This week, we are sharing a diary post from Emily Tsay, Grace of Giving Scholarship recipient, from her second 2 weeks of yoga teacher training. Zobha awarded the Grace of Giving Scholarship to Emily Tsay to study in the Pure Yoga Teacher Training at Equinox in Summer 2011. Over the next several weeks, Emily will be sharing her experiences with us.
A few months ago, I thought I would be spending the next year traveling between the mountains and cities of Taiwan. I would be doing research on the various tribes of the Taiwanese Indigenous People (TIP) and working with a non-profit to provide support for these people, who face many economic and social barriers. I was so excited to receive the Zobha scholarship because I wanted to share with the TIP everything I could, especially yoga. I was a finalist for the Fulbright Scholarship, which would have allowed me to carryout this mission, and when I passed the US selection round, I really hoped Taiwan would choose me too. I just felt so passionate about it and there was a real sense of urgency in providing support for this marginalized group.
The day I found out I was not chosen for the program was also around the first day of yoga training. I had spent a year planning what I would be doing in Taiwan and organizing ways to channel aid from the US to Taiwan, so when I walked into the first day of yoga training, I had such mixed emotions. I was incredibly excited to start the yoga program, yet I was feeling a little bummed about the news of the Fulbright Scholarship. The first day of yoga training, my teachers gave me something that helped me release this mental uneasiness I was feeling. I felt this incredible sense of connectedness to be part of such a long lineage of yoga teachers of this ancient practice. Also, my teachers taught us about the 5 yamas or abstentions, which is part of the 8 limbs of yoga. It was a good reminder of my own ethics code, which gave me confidence to continue on my journey despite setbacks. The 5 yamas include:
Brahmacharya: abstinence or moderation in intimate relationships
Aparigraha: non-hoarding or letting go
I had been so invested in working in Taiwan that remembering aparigraha, letting go, helped me move on to the next page in my life. So I started thinking about what I would do next, which I am incredibly excited about! Since I had been a high school teacher through Teach for America and am also passionate about teaching and working in under served communities, I thought it would be great if I could share yoga with these students. My students faced a lot of stressors in their life, which definitely affected their academics, so yoga could help them with their physical and mental well-being to reduce the affect of the stressors. I remembered seeing on Zobha’s website an organization that was a perfect combination of these passions of mine. Headstand, founded by Katherine Priore, is a non-profit organization that integrates yoga into the classrooms of economically-disadvantaged communities. Currently, Katherine and I are working on raising money to start a yoga program at a school in Los Angeles for the 2011-2012 school year. If we can manage to raise enough money, these students in LA will be doing downward dogs and pigeon poses along with solving math problems and writing stories (not at the same time of course, they will have their own special yoga classroom!). What I love about Headstand is their belief that just as important as it is for the students to learn how to solve math problems and write grammatically correct sentences, teaching them how to do asanas and to calm their minds can truly give them a holistic educational experience.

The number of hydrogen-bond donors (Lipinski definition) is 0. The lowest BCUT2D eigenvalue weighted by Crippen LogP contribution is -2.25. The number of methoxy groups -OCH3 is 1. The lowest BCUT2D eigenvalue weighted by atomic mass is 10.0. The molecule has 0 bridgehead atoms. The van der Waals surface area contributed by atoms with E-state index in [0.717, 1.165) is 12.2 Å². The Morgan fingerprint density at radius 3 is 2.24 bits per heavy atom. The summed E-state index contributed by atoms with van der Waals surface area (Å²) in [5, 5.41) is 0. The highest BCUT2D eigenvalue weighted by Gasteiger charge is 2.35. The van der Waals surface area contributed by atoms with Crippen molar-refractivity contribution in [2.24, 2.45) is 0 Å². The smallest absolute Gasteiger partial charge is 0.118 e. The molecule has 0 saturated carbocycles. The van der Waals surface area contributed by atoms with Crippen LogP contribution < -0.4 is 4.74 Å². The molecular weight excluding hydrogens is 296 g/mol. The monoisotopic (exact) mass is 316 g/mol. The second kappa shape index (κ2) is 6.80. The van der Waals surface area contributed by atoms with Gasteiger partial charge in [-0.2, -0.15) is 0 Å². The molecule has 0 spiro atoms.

For more information on Headstand, please go here.
Zobha also supports Headstand with 10% of sales from the Zobha Grace Tank. Buy a tank and send a child to yoga!
Zobha is now accepting applications for candidates in the Pure Yoga Teacher Training program this Fall at any participating Equinox or Pure Yoga through August 5, 2011.